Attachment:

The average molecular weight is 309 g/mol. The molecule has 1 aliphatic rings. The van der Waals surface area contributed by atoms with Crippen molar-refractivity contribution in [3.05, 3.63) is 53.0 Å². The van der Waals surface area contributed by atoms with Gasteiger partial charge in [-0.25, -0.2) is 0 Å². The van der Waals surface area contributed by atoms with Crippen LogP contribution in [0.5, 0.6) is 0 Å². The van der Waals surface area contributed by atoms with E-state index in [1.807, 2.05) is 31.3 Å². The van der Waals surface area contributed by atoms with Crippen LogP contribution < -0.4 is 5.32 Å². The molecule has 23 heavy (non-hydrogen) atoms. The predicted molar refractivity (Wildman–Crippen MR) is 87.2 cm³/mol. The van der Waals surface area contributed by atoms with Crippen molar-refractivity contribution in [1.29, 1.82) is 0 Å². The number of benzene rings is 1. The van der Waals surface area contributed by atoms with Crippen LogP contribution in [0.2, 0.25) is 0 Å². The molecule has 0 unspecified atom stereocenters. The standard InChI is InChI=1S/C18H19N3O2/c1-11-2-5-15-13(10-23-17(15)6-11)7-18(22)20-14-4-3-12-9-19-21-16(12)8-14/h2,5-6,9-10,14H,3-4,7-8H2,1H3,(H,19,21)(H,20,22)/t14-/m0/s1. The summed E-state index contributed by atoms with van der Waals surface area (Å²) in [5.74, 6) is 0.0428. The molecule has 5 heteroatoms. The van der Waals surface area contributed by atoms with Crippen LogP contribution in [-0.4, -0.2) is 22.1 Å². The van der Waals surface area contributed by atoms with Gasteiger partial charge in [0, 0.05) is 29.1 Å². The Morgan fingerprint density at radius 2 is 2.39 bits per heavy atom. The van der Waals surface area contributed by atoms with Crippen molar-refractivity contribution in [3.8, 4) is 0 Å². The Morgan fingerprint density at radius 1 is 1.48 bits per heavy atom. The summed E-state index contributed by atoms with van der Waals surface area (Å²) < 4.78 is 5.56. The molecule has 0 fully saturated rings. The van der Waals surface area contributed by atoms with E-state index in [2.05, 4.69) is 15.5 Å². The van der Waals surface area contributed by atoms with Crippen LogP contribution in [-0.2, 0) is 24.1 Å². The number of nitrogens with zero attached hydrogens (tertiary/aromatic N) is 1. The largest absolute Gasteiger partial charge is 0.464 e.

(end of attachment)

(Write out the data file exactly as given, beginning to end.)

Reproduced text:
The average molecular weight is 309 g/mol. The molecule has 1 aliphatic rings. The van der Waals surface area contributed by atoms with Crippen molar-refractivity contribution in [3.05, 3.63) is 53.0 Å². The van der Waals surface area contributed by atoms with Gasteiger partial charge in [-0.25, -0.2) is 0 Å². The van der Waals surface area contributed by atoms with Crippen LogP contribution in [0.5, 0.6) is 0 Å². The van der Waals surface area contributed by atoms with E-state index in [1.807, 2.05) is 31.3 Å². The van der Waals surface area contributed by atoms with Crippen LogP contribution < -0.4 is 5.32 Å². The molecule has 23 heavy (non-hydrogen) atoms. The predicted molar refractivity (Wildman–Crippen MR) is 87.2 cm³/mol. The van der Waals surface area contributed by atoms with Crippen molar-refractivity contribution in [1.29, 1.82) is 0 Å². The number of benzene rings is 1. The van der Waals surface area contributed by atoms with Crippen LogP contribution in [0.2, 0.25) is 0 Å². The molecule has 0 unspecified atom stereocenters. The standard InChI is InChI=1S/C18H19N3O2/c1-11-2-5-15-13(10-23-17(15)6-11)7-18(22)20-14-4-3-12-9-19-21-16(12)8-14/h2,5-6,9-10,14H,3-4,7-8H2,1H3,(H,19,21)(H,20,22)/t14-/m0/s1. The summed E-state index contributed by atoms with van der Waals surface area (Å²) in [5.74, 6) is 0.0428. The molecule has 5 heteroatoms. The van der Waals surface area contributed by atoms with Crippen LogP contribution in [-0.4, -0.2) is 22.1 Å². The van der Waals surface area contributed by atoms with Gasteiger partial charge in [0, 0.05) is 29.1 Å². The Morgan fingerprint density at radius 2 is 2.39 bits per heavy atom. The van der Waals surface area contributed by atoms with Crippen molar-refractivity contribution in [3.8, 4) is 0 Å². The Morgan fingerprint density at radius 1 is 1.48 bits per heavy atom. The summed E-state index contributed by atoms with van der Waals surface area (Å²) < 4.78 is 5.56. The molecule has 0 fully saturated rings. The van der Waals surface area contributed by atoms with E-state index in [2.05, 4.69) is 15.5 Å². The van der Waals surface area contributed by atoms with Crippen LogP contribution in [-0.2, 0) is 24.1 Å². The number of nitrogens with zero attached hydrogens (tertiary/aromatic N) is 1. The largest absolute Gasteiger partial charge is 0.464 e.